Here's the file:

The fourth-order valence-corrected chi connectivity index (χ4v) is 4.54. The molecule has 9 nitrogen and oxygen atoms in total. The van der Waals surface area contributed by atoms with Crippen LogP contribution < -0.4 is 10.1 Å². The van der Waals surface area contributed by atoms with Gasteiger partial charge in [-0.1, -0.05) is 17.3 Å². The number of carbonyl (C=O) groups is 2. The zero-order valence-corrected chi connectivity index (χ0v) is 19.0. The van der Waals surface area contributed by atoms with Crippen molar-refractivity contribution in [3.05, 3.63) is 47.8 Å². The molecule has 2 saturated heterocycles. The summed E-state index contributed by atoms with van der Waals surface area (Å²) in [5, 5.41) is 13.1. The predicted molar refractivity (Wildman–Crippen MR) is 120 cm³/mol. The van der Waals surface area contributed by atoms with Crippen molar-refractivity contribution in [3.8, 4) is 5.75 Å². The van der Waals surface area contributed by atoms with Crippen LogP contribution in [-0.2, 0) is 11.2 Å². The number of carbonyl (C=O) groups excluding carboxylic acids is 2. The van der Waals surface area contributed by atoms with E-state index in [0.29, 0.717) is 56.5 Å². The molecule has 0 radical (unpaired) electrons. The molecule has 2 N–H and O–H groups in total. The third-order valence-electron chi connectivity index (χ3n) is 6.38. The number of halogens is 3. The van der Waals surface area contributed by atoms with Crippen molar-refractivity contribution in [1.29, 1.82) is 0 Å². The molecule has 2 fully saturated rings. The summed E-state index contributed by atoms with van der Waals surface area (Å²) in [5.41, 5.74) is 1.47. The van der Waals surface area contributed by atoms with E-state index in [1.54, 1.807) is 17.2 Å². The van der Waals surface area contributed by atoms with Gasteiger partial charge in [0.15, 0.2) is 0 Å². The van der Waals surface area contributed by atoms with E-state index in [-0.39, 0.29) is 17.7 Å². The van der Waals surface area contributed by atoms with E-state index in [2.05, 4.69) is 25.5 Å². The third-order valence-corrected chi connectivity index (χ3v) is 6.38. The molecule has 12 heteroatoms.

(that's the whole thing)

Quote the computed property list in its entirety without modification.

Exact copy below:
The fourth-order valence-corrected chi connectivity index (χ4v) is 4.54. The molecule has 9 nitrogen and oxygen atoms in total. The van der Waals surface area contributed by atoms with Crippen LogP contribution < -0.4 is 10.1 Å². The van der Waals surface area contributed by atoms with Gasteiger partial charge in [-0.1, -0.05) is 17.3 Å². The number of carbonyl (C=O) groups is 2. The zero-order valence-corrected chi connectivity index (χ0v) is 19.0. The van der Waals surface area contributed by atoms with Crippen molar-refractivity contribution in [3.05, 3.63) is 47.8 Å². The molecule has 2 saturated heterocycles. The summed E-state index contributed by atoms with van der Waals surface area (Å²) in [5, 5.41) is 13.1. The predicted molar refractivity (Wildman–Crippen MR) is 120 cm³/mol. The van der Waals surface area contributed by atoms with Crippen molar-refractivity contribution in [3.8, 4) is 5.75 Å². The van der Waals surface area contributed by atoms with Crippen LogP contribution in [-0.2, 0) is 11.2 Å². The number of carbonyl (C=O) groups excluding carboxylic acids is 2. The van der Waals surface area contributed by atoms with E-state index in [0.29, 0.717) is 56.5 Å². The molecule has 0 radical (unpaired) electrons. The molecule has 2 N–H and O–H groups in total. The third-order valence-electron chi connectivity index (χ3n) is 6.38. The number of halogens is 3. The van der Waals surface area contributed by atoms with Crippen molar-refractivity contribution in [1.29, 1.82) is 0 Å². The molecule has 2 fully saturated rings. The summed E-state index contributed by atoms with van der Waals surface area (Å²) in [5.41, 5.74) is 1.47. The van der Waals surface area contributed by atoms with E-state index in [1.54, 1.807) is 17.2 Å². The van der Waals surface area contributed by atoms with Gasteiger partial charge in [0.15, 0.2) is 0 Å². The van der Waals surface area contributed by atoms with E-state index in [-0.39, 0.29) is 17.7 Å². The van der Waals surface area contributed by atoms with E-state index in [2.05, 4.69) is 25.5 Å². The third-order valence-corrected chi connectivity index (χ3v) is 6.38. The molecule has 12 heteroatoms.